2. Nightmare Alley
Guillermo del Toro has followed up his 2018 Best Picture winner The Shape of Water with another fantastical tale of outcasts, this time squarely focusing on the much-maligned “carnies” and their seemingly endless cons.
Bradley Cooper excels as the runaway turned “mind reader”, and is arguably the most noteworthy shun from the Best Actor race in 2022, whilst the supporting cast of A-List acting talent such as Cate Blanchett, Rooney Mara, Toni Collette, and a particularly frightening Richard Jenkins, are as trustworthy and watchable as ever; each given enough room on the screen to grow and evolve as the movie progresses, del Toro’s script ensuring that none of the main characters are left without satisfying character arcs.
The standout aspect of Nightmare Alley is its rich visual construction. Del Toro has become synonymous with colourful, creatively designed monster movies, and there are touches of brilliance behind every small detail here. This is parts Universal Monster Movie, parts rich Western, and is another del Toro film encouraging us to remember why each of us go back to the cinema time and time again.
Critics have pointed to a second act lull that can be felt especially upon a rewatch, but Nightmare Alley does in general have a lot to offer in terms of its screenplay, it not only developing characters effectively but mastering suspense in moments and never being totally absent of reasons to care. This, coupled with very strong performances across the board and that all-important del Toro it-factor that springs out of the screen and reminds you of all the reasons you ever loved films in the first place, make Nightmare Alley an under-nominated 2022 Oscars film but a very deserving and hugely important 2022 Best Picture nominee.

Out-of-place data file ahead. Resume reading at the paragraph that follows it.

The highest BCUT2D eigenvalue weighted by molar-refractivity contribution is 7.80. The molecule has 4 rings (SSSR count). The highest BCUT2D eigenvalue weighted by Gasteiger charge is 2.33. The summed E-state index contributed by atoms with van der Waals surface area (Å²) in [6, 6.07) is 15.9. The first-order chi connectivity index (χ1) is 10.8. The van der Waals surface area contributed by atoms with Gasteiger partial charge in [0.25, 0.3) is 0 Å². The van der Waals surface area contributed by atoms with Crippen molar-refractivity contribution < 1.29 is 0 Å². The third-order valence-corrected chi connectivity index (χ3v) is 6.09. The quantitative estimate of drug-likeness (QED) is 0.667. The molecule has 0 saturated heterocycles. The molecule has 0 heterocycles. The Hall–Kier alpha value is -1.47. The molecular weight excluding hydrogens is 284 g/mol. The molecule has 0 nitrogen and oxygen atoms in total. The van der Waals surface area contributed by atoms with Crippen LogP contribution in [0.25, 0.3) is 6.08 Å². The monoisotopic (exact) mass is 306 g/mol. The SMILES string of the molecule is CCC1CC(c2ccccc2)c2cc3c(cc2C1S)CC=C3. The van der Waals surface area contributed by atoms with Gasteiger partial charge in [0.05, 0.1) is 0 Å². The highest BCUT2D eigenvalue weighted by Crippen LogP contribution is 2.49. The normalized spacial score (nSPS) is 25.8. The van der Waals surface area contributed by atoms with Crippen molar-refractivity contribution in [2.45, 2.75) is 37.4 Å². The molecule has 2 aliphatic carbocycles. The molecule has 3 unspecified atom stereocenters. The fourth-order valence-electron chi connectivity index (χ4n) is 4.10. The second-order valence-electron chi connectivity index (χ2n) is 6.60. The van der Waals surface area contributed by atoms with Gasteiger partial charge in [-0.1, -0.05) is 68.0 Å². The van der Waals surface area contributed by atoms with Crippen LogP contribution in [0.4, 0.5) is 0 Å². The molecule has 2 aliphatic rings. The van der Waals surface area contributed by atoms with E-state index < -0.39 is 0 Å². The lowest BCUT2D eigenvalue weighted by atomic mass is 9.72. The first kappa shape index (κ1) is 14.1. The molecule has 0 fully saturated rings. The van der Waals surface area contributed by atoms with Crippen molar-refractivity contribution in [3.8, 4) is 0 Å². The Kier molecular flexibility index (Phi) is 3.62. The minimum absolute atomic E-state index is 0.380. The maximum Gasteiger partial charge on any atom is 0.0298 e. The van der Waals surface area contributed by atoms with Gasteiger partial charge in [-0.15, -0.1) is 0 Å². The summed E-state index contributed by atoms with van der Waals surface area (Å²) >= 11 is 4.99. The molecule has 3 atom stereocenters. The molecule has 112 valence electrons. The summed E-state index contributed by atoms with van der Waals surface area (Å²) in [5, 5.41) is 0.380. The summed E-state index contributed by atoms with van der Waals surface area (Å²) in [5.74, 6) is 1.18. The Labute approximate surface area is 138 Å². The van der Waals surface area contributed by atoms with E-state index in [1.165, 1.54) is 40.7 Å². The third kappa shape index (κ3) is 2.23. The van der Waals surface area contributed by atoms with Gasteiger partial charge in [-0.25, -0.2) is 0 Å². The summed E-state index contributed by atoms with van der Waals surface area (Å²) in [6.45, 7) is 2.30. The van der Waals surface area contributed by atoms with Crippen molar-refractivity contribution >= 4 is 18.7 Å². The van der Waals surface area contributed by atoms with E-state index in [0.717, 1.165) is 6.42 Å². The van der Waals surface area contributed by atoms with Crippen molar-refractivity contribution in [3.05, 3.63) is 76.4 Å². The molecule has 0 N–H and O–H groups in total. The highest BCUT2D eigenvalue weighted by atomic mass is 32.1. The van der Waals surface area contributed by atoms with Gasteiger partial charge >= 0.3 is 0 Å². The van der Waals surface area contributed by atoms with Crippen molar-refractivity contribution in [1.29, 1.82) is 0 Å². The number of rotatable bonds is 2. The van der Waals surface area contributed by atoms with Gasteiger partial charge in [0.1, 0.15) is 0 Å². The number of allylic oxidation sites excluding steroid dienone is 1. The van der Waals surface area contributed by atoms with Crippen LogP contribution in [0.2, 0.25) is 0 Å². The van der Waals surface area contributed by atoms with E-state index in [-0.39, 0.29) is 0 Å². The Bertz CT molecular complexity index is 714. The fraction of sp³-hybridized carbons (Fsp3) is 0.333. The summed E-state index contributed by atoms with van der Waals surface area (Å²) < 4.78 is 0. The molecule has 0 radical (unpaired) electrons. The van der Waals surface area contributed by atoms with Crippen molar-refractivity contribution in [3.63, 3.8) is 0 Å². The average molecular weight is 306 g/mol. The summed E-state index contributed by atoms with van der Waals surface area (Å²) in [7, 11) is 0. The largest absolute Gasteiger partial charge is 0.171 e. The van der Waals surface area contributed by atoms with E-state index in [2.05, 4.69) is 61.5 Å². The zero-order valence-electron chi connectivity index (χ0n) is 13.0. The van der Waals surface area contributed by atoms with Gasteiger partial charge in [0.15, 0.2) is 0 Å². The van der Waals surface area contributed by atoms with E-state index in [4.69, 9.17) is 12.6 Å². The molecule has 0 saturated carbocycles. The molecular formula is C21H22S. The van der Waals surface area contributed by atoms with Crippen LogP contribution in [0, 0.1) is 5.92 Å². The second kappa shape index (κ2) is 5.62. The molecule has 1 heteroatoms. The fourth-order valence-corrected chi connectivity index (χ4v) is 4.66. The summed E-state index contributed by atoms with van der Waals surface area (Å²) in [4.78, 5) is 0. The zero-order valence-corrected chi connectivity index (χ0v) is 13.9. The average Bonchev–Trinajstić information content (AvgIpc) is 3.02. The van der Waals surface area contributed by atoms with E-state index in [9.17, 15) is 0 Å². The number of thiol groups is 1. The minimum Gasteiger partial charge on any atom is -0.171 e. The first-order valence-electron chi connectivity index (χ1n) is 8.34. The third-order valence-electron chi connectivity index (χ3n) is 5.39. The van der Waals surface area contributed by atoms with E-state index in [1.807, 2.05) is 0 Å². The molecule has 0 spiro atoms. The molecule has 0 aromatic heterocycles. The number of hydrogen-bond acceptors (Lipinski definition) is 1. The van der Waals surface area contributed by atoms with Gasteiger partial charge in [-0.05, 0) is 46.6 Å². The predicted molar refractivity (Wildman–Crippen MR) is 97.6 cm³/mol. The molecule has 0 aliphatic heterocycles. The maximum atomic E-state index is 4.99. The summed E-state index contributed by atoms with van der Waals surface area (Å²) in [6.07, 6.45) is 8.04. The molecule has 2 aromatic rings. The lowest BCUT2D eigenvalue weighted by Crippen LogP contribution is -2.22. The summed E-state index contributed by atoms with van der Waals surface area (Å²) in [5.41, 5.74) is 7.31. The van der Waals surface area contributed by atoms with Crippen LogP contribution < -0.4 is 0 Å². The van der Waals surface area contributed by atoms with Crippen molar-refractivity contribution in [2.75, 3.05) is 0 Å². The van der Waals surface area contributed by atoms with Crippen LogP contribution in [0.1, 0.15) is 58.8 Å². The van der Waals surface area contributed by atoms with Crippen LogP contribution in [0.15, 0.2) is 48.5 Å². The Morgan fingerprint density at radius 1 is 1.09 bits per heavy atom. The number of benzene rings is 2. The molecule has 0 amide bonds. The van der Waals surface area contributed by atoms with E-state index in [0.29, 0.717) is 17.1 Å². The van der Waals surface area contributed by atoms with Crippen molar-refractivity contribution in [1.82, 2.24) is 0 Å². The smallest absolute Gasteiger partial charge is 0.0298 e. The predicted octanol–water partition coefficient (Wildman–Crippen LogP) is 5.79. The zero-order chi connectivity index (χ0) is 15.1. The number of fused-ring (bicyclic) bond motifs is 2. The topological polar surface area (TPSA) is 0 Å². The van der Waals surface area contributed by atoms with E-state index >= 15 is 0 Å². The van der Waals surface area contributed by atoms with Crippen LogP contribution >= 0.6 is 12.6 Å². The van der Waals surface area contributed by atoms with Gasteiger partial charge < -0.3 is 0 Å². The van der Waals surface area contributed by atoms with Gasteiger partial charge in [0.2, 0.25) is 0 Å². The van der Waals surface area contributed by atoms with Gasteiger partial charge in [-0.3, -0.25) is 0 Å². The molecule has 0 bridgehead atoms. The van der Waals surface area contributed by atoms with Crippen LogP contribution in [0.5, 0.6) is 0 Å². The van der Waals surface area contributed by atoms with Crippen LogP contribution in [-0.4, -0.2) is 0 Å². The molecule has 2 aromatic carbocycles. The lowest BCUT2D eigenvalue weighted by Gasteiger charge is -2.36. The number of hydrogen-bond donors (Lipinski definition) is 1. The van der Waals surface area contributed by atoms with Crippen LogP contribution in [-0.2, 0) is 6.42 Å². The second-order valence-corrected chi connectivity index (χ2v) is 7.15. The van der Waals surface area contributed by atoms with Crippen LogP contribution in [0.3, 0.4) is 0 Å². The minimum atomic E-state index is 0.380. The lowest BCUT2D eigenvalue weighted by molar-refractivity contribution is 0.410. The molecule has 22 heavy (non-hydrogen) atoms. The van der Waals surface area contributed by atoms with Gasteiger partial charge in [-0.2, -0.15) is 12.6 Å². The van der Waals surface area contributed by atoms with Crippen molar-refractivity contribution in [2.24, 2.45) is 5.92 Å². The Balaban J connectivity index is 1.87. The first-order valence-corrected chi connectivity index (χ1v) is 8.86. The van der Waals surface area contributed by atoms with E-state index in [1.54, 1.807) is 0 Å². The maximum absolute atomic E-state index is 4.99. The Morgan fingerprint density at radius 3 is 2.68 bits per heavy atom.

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1. West Side Story
Watching Steven Spielberg work on a beloved tale of acceptance across racial divides in a post-Trump world of ever-increasing division is like watching cinema’s present and history all at once, his mastery of tone complimented by some of the best and most timeless camera work of any film from 2021 by Janusz Kamiński and the relevance of the songs written by Leonard Bernstein and Stephen Sondheim.
Musicals are often nostalgic in their very nature, each of them pointing towards a supposedly happier time in Golden Era Hollywood when anything (in the movies and in life) felt possible. They are, for just about everyone alive, the source of some of our earliest movie memories, and through huge choreographed dance numbers and massive sets they have always offered an almighty representation of all that cinema can be, of all the reasons television never killed the movies. This version of West Side Story is one such a film, an unmissable entry into the rich canon of exceptional movie musicals; a film that speaks of our times through useful evolutions to the source material that more aptly point the finger of blame at the rich oppressing these warring factions than the factions themselves, that celebrate the underdog against corrupt police forces that maintain the status quo, that tell us to love honestly and loudly without boundaries or prejudice.
Those familiar with film history will be enamoured by all that Spielberg borrows here, both from the 1961 movie musical of the same name and some of his most-respected heroes (not least David Lean, Michael Curtiz and Frank Capra). This isn’t exactly a Gene Kelly film, or a Vincente Minnelli musical, but Spielberg’s West Side Story does very importantly remind us of all that brings us together as film viewers, as people, and does so with such a filmmaking masterclass in every aspect that it is undeniably a year-topping film.
Newcomer Rachel Zegler will astound even the most hardened of film goers with a debut feature performance to rival the greats, while Ariana DeBose, David Alvarez and Mike Faist are each exceptional in their supporting roles. So, whether you’re at the movies for an exceptional piece of cinema or more a musical on the big screen, there’s plenty to offer with West Side Story, a film that can be classed amongst the most relevant to current society as any nominee, as important to film history as any of these ten films, as exceptional an example of filmmaking as any movie up for Best Picture in 2022.
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Which of the 2022 Oscars Best Picture nominees impressed you the most? Let us know in the comments below and be sure to follow @thefilmagazine on Facebook, Instagram and Twitter for updates on more insightful movie lists.